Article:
A few days ago the Minster of State for Climate Change, Mr Greg Barker, made an announcement on the Renewable Heat Incentive. I was going to write about it, but instead of an essay, I thought that I would add a commentary on the Minister’s statement. I have therefore set out the statement and my comments, and I hope that the Minister can find time to read them and take account of them.
“The Renewable Heat Incentive (RHI) is the first of its kind in the world and provides long term support for renewable heat technologies such as heat pumps, biomass boilers and solar thermal panels.”
The Renewable Heat Incentive may be the first of its kind but like nuclear fusion exists as a concept, when it comes to its application on residential homes, which is the major part of the of where the emissions are created and where the incentive is needed.
“On 26 March 2012 I reaffirmed Government’s commitment to growing the UK market for renewable heat technologies by announcing further support for the domestic sector under a second phase of the Renewable Heat Premium Payment Scheme (RHPP).”
Weasel words indeed. The alleged reaffirmation comprised merely of saying that the residential RHI would come into full operation now three years after this “world’s first” incentive was announced (instead of two years), on uncertain terms.
“At the same time I set out our delivery timetable for providing longer term support for households,”
Not quite true, Mr Barker. You did not set out the delivery timetable but extended it!
“expanding the non-domestic scheme and transparent plans for staying within our budget for this year.”
There was no expansion of significance and the public and solar thermal industry still do not know what the actual yearly incentive will be! That is lack of clarity, not transparency.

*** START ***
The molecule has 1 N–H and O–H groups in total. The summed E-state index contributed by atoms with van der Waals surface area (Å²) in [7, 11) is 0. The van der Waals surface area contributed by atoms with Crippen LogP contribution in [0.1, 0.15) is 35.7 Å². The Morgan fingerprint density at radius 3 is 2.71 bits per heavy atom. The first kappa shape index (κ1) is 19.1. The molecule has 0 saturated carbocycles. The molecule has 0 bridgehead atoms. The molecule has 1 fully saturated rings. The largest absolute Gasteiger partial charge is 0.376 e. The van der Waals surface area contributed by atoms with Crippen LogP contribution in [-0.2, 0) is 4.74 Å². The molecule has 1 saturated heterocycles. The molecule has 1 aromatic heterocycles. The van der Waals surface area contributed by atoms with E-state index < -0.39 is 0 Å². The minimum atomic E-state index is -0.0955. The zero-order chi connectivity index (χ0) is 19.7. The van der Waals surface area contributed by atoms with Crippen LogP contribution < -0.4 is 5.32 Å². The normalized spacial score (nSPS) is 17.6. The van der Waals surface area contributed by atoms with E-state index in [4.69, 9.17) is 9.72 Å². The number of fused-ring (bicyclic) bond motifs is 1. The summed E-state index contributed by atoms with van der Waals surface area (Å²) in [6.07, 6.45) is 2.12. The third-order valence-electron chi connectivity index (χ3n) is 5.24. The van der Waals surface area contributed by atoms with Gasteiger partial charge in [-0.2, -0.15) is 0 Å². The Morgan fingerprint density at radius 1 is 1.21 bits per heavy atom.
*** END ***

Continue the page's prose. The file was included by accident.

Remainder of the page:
“I am pleased to report that we are on track to meet the RHI delivery timetable and have met our first milestone.”
I do not understand what milestone has been met. Can Mr Barker explain what it is because as far as I can see he has simply pushed the milestone further down the road and then run backwards.
“In March we consulted on a mechanism for more effectively managing the RHI budget in the short term. Today, I am pleased to publish our response which will ensure we have a stand-by budget management mechanism in place this summer, enabling the sustainability of the scheme by allowing us to keep within the budgetary limits set by the Comprehensive Spending Review (CSR). Further, I can confirm that we are on track to consult on longer term proposals in July 2012 as planned.”
This is re-arranging the deckchairs stuff. The mechanism to ensure that the RHI will be kept within budget will be in place (a) nine months before the RHI for residential homes will take effect and (b) for the rest of the RHI at a time when there is not much take up of the RHI. Over spend is not a present worry. The lack of incentive being predictable and available now is by far the most important issue.